Advertisements

looking beyond borders

foreign policy and global economy

Archive for the tag “Economy”

The Regime

Just because Imran is flailing around doesn’t automatically have to mean that a better frontman can never be unearthed. It could just be a question of more skilfully looking in the right place at the right time. A regime frontman with the skills of a technocrat, the savvy of a traditional politician and the sleight of hand of a populist. See the problem there? In Pakistan? You may as well be looking for a unicorn snuggling up to leprechaun at the end of a rainbow.

Read Here – Dawn

Advertisements

Dangerous Demographics: China’s Population Problem Will Eclipse Its Ambitions

China’s seemingly inexorable rise has hit a roadblock: demographics. And despite desperate efforts to reverse the effects of the Communist Party’s one-child policy, experts warn it may be too late to prevent lasting damage. Government researchers have predicted that the world’s largest population will peak at 1.4 billion people in 2029. However, it will then experience an “unstoppable” decline that could see it drop to 1.36 billion by 2050, reducing the workforce by as much as 200 million.

Read Here – The National Interest

Can the Stock Market Triple By 2026

The stock market moves in patterns that occasionally repeat themselves for a while and then vanish, a feature common to unpredictable systems. Even if the pattern holds, there is nothing to prevent the market from tanking and then recover to produce a strong 17-year average return by 2026. The 20%-plus Crash of October 1987, for example, happened five years into the tenfold stock rise of 1982-2000. The cycle described above does not say much about where the market may be this year or the next, but those who wonder about the long term may find the idea of being in the initial stages of a long rally quite exhilarating.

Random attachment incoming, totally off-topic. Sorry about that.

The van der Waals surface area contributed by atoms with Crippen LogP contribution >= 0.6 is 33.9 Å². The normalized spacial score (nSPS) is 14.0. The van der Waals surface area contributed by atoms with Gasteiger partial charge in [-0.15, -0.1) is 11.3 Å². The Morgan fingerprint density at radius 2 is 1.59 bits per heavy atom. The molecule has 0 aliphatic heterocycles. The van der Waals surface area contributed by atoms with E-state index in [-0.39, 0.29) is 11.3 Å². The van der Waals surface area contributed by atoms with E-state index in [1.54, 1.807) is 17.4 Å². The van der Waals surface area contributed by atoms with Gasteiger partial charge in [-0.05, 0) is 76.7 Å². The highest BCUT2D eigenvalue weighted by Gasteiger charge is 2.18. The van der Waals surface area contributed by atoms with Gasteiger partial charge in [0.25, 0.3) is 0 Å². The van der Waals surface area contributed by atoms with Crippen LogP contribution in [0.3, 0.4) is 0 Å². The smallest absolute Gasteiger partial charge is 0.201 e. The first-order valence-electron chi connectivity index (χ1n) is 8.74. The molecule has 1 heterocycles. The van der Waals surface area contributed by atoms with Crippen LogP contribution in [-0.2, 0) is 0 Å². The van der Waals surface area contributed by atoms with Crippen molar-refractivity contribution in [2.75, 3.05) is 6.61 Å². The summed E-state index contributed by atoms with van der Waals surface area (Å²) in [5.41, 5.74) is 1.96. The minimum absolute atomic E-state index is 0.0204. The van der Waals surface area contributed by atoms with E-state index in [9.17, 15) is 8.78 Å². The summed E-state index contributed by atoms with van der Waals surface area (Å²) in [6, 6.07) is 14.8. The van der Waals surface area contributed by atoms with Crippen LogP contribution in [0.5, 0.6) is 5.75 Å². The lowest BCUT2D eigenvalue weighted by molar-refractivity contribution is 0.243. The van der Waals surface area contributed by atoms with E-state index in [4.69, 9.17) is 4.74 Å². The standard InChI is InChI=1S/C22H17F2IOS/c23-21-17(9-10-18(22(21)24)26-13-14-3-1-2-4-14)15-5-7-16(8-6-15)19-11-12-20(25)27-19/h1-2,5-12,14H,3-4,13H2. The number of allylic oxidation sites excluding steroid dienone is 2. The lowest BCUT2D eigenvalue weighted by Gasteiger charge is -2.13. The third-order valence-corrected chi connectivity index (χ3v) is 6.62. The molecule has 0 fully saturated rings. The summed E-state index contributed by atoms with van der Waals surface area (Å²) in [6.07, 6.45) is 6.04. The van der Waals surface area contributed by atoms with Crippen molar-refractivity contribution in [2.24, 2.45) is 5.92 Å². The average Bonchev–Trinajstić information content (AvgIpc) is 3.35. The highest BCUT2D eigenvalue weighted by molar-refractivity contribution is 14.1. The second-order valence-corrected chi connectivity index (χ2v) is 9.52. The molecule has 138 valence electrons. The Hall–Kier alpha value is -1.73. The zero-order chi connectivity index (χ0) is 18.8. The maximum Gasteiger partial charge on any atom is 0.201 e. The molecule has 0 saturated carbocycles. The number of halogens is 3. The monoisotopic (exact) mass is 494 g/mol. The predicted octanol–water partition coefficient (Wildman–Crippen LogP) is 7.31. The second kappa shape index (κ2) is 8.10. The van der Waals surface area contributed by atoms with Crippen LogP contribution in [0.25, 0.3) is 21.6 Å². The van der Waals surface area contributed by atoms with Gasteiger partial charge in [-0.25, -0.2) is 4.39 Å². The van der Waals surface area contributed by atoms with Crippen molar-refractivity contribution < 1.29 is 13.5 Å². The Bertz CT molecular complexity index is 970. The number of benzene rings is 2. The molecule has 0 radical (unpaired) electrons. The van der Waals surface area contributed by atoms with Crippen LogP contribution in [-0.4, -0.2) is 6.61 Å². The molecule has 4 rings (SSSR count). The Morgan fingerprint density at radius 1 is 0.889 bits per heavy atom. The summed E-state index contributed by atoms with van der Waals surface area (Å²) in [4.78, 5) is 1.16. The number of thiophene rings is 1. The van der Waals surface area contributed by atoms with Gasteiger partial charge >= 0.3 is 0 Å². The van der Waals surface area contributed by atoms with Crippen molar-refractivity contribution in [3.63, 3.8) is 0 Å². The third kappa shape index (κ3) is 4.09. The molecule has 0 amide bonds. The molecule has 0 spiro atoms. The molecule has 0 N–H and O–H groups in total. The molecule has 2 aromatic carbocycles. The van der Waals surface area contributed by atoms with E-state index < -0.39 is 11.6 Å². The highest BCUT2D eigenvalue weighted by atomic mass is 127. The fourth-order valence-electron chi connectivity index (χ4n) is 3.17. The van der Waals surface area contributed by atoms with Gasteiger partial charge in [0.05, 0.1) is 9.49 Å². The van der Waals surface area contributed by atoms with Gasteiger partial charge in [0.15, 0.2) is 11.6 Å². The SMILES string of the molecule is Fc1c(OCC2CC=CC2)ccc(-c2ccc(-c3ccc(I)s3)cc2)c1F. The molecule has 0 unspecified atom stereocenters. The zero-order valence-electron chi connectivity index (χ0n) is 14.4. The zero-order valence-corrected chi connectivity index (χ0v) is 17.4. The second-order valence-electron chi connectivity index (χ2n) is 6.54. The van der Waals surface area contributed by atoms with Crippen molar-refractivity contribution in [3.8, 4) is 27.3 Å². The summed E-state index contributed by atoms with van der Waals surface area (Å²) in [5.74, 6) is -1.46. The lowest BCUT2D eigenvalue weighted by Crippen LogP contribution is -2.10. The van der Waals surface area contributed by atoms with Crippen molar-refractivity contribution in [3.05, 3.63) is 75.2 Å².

Read Here – The European

The Big Leak

The pervasiveness of clothing made in China in U.S. markets is certainly one of the things that comes to mind when talking about the balance of trade between the two nations. But there is a hidden price tag on all the clothing that is made in China. It’s a considerable sum—and growing—that is skewing the trade relationship and putting its future at risk. That hidden price tag is water.

Read Here – Wilson Quarterly

India’s Democratic Dictatorship

Under Prime Minister Narendra Modi, India’s character is being transformed by a government with no regard for institutions, understandings, and conventions maintained since independence. If this trend continues, India may well soon cease to be the country which Mahatma Gandhi struggled to free.

Read Here – Project Syndicate

East India Company: The Original Corporate Raiders

At the beginning of the 19th century, as the British economic historian Angus Maddison has demonstrated, India’s share of the world economy was around 23 per cent, almost as large as all of Europe put together. (It had been 27 per cent in 1700, when the Mughal Emperor Aurangzeb’s treasury raked in £100m in tax revenues alone.) By the time the British departed India, it had dropped to just over 3 per cent. The reason was simple: India was governed for the benefit of Britain. Britain’s rise for 200 years was substantially financed by its depredations in India.

Read Here – The New Statesman America

China Will Rein In Hong Kong Through Its Economy

Just what form “struggle” will take in Hong Kong remains uncertain. In the end, Xi must make the difficult choice between his political instincts: crack down on Hong Kong’s unruly dissenters and bring them to heel or tolerate an uncomfortable degree of continued autonomy as the price of preserving the city’s important role in the Chinese economy—especially regarding financial links to the outside world. He can’t have both.

Read Here – The National Interest

What Economists Still Need To Learn

More than a decade after the global financial crisis, macroeconomists have failed to absorb three crucial sets of lessons. Their models are still struggling – and mostly failing – to cope with disruptive change, and with the fact that both balance sheets and inequality matter.

Read Here – Project Syndicate

30 Years After Reunification, Germany Is Still Two Countries

Nov. 9 marks the 30th anniversary of the fall of the Berlin Wall. There will be no lack of commemoration — but there will also be very little celebration. Today the country is once again divided along East-West lines, and growing more so. As it does, the historical narrative of what really happened in the years after 1989 is shifting as well.

Read Here – The New York Times

No, Capitalism Is Not To Blame For Climate Change

When the growth debate kicked off in the 1970s, most of the public still didn’t know anything about climate change. The Club of Rome researched resource consumption, overpopulation and pollution in a very broad sense. However, now that climate change has become an important political issue, we can learn a lot from that time. Most importantly, we must be careful to avoid trivialising the problem.

Read Here – Worldcrunch

Post Navigation

%d bloggers like this: